Good to Know Before You Go
- Expect a variety of surfaces along the Kettle Valley Rail Trail, the Columbia Western Rail Trail and the Trans Canada Trail. Expect loose gravel, pavement and unconsolidated railway ballast.
- Some sections are not suitable for road bikes. A 2.4 tire is recommended
- Detailed information on the Boundary Country portion of the KVR and Trans Canada Trails is found at Trails BC
- Explore on your own or get advice from the locals. Contact Wildways, Chain Reaction, Greenwood Museum, Kettle River Museum, KVR Outfitters, and/or Monashee Adventure
- Several area businesses offer trail maps, rental bikes and shuttle service. Our local Visitor Centres can direct you to the right people!
- Several of the properties and beaches along the rail trails are private property. Please be considerate and prevent invasive weeds from spreading from the trail. Many private beaches can be found along the KVR Trail. Please respect trespassing signs or check with owners before using
- Bike helmets are mandatory in British Columbia
- Be sure to check with the local Visitor Centres to find out about parking near the trails
- Many of the most beautiful trails run through sensitive eco systems — please stay on marked trails to avoid damaging the environment and pack out what you pack in
- Most trails are multi-use and mixed use. Trail etiquette is ATVs/ORVs yield to all, horses yield to hikers, cyclists yield to horses and hikers
- ATVs and ORV need to follow guidelines for exploring in our area
Get The Background
Not that long ago, the railway connected the cities and towns of Canada. The communities of Boundary had three major railways to connect them to each other and the rest of the world. These rails are now decommissioned and provide an excellent way to explore our area. Hike, bike, ride or glide the trails of Boundary Country.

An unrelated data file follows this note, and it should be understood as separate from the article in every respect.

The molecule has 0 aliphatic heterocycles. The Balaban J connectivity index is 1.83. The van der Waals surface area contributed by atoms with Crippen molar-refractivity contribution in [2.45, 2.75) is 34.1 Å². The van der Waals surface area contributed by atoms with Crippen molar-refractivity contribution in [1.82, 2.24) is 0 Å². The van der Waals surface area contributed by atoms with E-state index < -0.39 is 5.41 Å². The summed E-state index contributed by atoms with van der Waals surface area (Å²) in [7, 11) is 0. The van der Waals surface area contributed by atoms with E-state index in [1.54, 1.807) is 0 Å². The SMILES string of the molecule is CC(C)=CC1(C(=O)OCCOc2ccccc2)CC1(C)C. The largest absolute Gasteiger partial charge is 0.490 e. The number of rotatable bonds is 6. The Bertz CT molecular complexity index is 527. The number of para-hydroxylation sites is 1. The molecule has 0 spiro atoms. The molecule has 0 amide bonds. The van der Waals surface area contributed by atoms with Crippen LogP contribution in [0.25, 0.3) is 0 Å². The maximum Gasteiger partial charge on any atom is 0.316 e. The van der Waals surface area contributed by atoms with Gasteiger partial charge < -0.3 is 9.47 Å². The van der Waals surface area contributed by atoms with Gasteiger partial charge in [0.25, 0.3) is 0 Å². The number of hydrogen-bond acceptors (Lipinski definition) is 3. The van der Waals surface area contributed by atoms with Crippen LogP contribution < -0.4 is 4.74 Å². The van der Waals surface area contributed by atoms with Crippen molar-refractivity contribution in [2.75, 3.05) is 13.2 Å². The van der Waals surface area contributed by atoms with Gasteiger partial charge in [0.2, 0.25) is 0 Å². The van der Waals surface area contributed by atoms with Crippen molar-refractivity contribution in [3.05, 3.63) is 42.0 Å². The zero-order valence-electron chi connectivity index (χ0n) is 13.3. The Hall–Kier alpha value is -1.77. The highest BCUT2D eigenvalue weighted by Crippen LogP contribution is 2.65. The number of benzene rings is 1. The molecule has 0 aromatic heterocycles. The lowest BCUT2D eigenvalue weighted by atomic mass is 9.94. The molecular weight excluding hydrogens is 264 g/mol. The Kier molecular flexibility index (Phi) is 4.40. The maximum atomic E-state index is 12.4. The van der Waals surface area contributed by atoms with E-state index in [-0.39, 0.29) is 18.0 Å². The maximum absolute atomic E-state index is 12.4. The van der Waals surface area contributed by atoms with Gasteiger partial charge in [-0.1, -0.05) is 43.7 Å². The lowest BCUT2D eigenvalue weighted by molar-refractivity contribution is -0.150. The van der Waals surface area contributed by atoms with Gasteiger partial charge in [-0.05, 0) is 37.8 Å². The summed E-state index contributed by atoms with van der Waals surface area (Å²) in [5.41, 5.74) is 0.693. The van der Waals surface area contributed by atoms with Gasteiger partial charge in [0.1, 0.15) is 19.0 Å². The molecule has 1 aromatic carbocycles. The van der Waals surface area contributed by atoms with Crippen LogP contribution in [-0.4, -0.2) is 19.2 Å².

The Kettle Valley Rail Trail and the Columbia and Western Rail Trail now form part of the Trans Canada Trail. Another trail, the Dewdney trail, is more rugged, and ventures east from Christina Lake.
Kettle Valley Rail Trail (KVR)
This rail corridor has inspiring scenery and impressive views. It’s an easy to ride trail with a grade that never exceeds 2.2%. The entire KVR is 600 km (373 mi) of travel routes make it challenging for the more adventuresome. The Boundary portion of the trail starts at Kilometre 0 in the small town of Midway, just west of Grand Forks. The trail makes its way west through the Kettle Valley and heads north at Rock Creek. It carries on through Zamora, Rhone, Taurus, Beaverdell, Carmi, Lois, Lakevale, Cooksen and McCulloch (named after the head engineer).
The Kettle Valley Railway corridor was purchased by the government of British Columbia. Several groups banded together to create this multi-use corridor; which is now a part of the Trans Canada Trail.
Columbia and Western Rail Trail (CWT)
The Columbia and Western Rail Trail runs 162 km (100 mi) from Castlegar to Midway, B.C. The last train went through here in 1991. In 2000, the Canadian Pacific Railway (CPR) donated the line to the Province of British Columbia for a recreational trail. It now forms part of the BC portion of the Trans Canada Trail. Watch the video to see the beauty of this trail.
The western end of the Dewdney Trail (between Christina Lake and Rossland/Trail) connects to the Trans Canada Trail at the intersection of the Columbia & Western railway and Santa Rosa Road. The Dewdney Trail was a major thoroughfare in mid-19th century British Columbia. Today it is gravel road mainly used by advanced mountain bikers and ATVers.
Trans Canada Trail (TCT)
The KVR and the CWT make up portions of the famous Trans Canada Trail. You may hear people calling it the Trans Canada Trail, the Kettle Valley Trail and or the Columbia and Western Trail. Depending which portion of the trail you are on, they are all correct. Maintaining and updating the trails in this area is a labour of love. Recreation Sites and Trails BC works with the Columbia and Western Trail Society, the Grand Forks Community Trails Society, and the Trails to the Boundary Society.
For up to date information on Trans Canada Trail conditions, visit the TrailsBC website.